The lives of Columbine students Steven Curnow, John Tomlin, and Kelly Flemming were not enough and neither were the 338,000 students in the U.S. who have experienced gun violence at their schools. Now, in February 2023, that number is now 340,579 students because of East High School.
On Monday, February 13th, a student was shot outside East High School. While it technically wasn’t Denver Public Schools’ property, it was only steps away. “I will never be able to unsee the student or unhear the gunshots,” Sadie Bercovitz, a senior at East says. Many students made their way to their cars between class periods when the shooting happened. Not only did students hear multiple gunshots, but some witnessed the victim shot in their car.
Fear: “an unpleasant emotion caused by the belief that someone or something is dangerous, likely to cause pain or a threat.” School: “An institution for educating children.” According to Virtual College, the best learning environment is a positive one with minimal distractions. Side conversations and kids running in the hallway can always add distractions to a student's environment, but so can the sound of gunshots and the fear in your mind that someone could come in at any minute.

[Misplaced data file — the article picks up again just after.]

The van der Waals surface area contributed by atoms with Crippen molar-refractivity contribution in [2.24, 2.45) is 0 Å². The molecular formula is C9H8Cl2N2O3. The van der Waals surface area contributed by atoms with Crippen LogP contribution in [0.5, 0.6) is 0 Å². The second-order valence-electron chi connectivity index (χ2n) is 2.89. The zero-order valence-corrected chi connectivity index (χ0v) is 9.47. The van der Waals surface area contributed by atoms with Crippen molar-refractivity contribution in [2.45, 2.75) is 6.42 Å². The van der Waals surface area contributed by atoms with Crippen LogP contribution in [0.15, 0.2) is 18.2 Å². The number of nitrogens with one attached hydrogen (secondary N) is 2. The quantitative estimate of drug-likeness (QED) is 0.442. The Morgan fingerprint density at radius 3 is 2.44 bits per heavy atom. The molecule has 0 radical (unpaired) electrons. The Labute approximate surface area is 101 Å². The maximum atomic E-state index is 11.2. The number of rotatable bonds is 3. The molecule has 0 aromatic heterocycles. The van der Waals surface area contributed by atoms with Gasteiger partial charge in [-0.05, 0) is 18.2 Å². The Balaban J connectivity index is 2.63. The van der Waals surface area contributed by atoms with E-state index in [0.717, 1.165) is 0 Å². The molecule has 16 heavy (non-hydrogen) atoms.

“I have witnessed fights, COVID, bomb threats, and protestors, but never in my four years have I been afraid to go to school.” Says Ellie McGoldrick, a senior at East High School. Students continuously hear about it on the news and learn about it in their classes but as a student, you never expect to have something like that happen at your own school. The bubble you live in pops and the evil reality of gun violence spatters into your daily life.
I posted a poll on my personal Instagram story asking students to reply honestly. The results revealed that 84 out of 119 students said they do not feel safe at school and 102 out of 118 students said they do not feel heard by their school's administration. The question is what are DPS and East administrations going to do to keep their students safe? They cannot change gun laws but they can help more students feel safe to walk into the school building. They canceled school and had us wear masks to keep us safe during the pandemic, but what is protecting us from this epidemic happening right outside our school? Junior Anna Boyle expresses, “They seem to make all these promises about safety and improving mental health, yet don’t follow through.” Where are the improvements in counseling that DPS promised we would receive after taking away the SROs that kept us safe?